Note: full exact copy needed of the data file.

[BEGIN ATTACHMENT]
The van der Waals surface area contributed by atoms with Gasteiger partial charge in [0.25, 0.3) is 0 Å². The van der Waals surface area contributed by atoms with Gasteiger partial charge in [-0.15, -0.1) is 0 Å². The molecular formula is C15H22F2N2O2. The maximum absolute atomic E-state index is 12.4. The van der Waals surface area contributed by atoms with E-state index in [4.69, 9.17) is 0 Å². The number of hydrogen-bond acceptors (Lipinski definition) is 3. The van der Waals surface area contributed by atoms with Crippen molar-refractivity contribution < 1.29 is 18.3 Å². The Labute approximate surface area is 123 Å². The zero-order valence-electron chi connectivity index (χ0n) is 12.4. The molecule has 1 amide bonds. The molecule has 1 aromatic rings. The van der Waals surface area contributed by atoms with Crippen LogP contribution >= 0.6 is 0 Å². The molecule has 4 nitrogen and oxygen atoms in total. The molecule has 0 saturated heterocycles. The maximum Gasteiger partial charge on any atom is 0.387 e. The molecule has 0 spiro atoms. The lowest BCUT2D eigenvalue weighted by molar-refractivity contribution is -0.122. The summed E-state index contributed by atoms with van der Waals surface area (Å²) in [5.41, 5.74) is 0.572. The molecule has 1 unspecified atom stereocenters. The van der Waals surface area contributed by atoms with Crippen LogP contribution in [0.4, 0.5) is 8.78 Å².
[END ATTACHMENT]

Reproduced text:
The van der Waals surface area contributed by atoms with Gasteiger partial charge in [0.25, 0.3) is 0 Å². The van der Waals surface area contributed by atoms with Gasteiger partial charge in [-0.15, -0.1) is 0 Å². The molecular formula is C15H22F2N2O2. The maximum absolute atomic E-state index is 12.4. The van der Waals surface area contributed by atoms with E-state index in [4.69, 9.17) is 0 Å². The number of hydrogen-bond acceptors (Lipinski definition) is 3. The van der Waals surface area contributed by atoms with Crippen molar-refractivity contribution < 1.29 is 18.3 Å². The Labute approximate surface area is 123 Å². The zero-order valence-electron chi connectivity index (χ0n) is 12.4. The molecule has 1 amide bonds. The molecule has 1 aromatic rings. The van der Waals surface area contributed by atoms with Crippen LogP contribution >= 0.6 is 0 Å². The molecule has 4 nitrogen and oxygen atoms in total. The molecule has 0 saturated heterocycles. The maximum Gasteiger partial charge on any atom is 0.387 e. The molecule has 0 spiro atoms. The lowest BCUT2D eigenvalue weighted by molar-refractivity contribution is -0.122. The summed E-state index contributed by atoms with van der Waals surface area (Å²) in [5.41, 5.74) is 0.572. The molecule has 1 unspecified atom stereocenters. The van der Waals surface area contributed by atoms with Crippen LogP contribution in [0.4, 0.5) is 8.78 Å².